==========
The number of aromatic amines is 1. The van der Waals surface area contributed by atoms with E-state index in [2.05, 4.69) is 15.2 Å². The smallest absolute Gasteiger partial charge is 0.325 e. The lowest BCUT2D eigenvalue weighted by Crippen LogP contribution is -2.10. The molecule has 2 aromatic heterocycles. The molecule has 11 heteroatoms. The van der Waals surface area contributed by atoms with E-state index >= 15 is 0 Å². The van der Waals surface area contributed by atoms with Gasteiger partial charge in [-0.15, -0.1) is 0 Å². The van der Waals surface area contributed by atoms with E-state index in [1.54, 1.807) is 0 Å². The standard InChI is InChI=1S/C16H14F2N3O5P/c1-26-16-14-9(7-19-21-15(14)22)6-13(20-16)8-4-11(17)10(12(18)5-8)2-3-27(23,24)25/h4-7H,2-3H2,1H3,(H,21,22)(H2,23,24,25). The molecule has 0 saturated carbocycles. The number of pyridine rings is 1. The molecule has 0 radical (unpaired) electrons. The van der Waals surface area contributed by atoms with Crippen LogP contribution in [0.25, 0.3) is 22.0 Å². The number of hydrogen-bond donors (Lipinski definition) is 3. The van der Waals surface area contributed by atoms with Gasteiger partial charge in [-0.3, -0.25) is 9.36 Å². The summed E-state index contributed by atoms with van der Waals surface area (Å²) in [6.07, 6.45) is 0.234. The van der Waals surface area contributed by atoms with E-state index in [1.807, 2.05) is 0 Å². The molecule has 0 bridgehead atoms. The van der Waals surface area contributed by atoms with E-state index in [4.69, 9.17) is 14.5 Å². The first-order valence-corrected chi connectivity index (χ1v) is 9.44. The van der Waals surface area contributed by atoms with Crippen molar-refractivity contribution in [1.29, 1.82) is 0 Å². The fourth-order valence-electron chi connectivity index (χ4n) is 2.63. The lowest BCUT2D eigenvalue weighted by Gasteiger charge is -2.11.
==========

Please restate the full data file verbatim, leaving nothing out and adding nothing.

The number of aromatic amines is 1. The van der Waals surface area contributed by atoms with E-state index in [2.05, 4.69) is 15.2 Å². The smallest absolute Gasteiger partial charge is 0.325 e. The lowest BCUT2D eigenvalue weighted by Crippen LogP contribution is -2.10. The molecule has 2 aromatic heterocycles. The molecule has 11 heteroatoms. The van der Waals surface area contributed by atoms with E-state index >= 15 is 0 Å². The van der Waals surface area contributed by atoms with Gasteiger partial charge in [-0.15, -0.1) is 0 Å². The van der Waals surface area contributed by atoms with E-state index in [1.54, 1.807) is 0 Å². The standard InChI is InChI=1S/C16H14F2N3O5P/c1-26-16-14-9(7-19-21-15(14)22)6-13(20-16)8-4-11(17)10(12(18)5-8)2-3-27(23,24)25/h4-7H,2-3H2,1H3,(H,21,22)(H2,23,24,25). The molecule has 0 saturated carbocycles. The number of pyridine rings is 1. The molecule has 0 radical (unpaired) electrons. The van der Waals surface area contributed by atoms with Crippen LogP contribution in [0.25, 0.3) is 22.0 Å². The number of hydrogen-bond donors (Lipinski definition) is 3. The van der Waals surface area contributed by atoms with Gasteiger partial charge in [-0.3, -0.25) is 9.36 Å². The summed E-state index contributed by atoms with van der Waals surface area (Å²) in [6.07, 6.45) is 0.234. The van der Waals surface area contributed by atoms with E-state index in [1.807, 2.05) is 0 Å². The molecule has 0 bridgehead atoms. The van der Waals surface area contributed by atoms with E-state index in [4.69, 9.17) is 14.5 Å². The first-order valence-corrected chi connectivity index (χ1v) is 9.44. The van der Waals surface area contributed by atoms with Crippen molar-refractivity contribution in [1.29, 1.82) is 0 Å². The fourth-order valence-electron chi connectivity index (χ4n) is 2.63. The lowest BCUT2D eigenvalue weighted by Gasteiger charge is -2.11.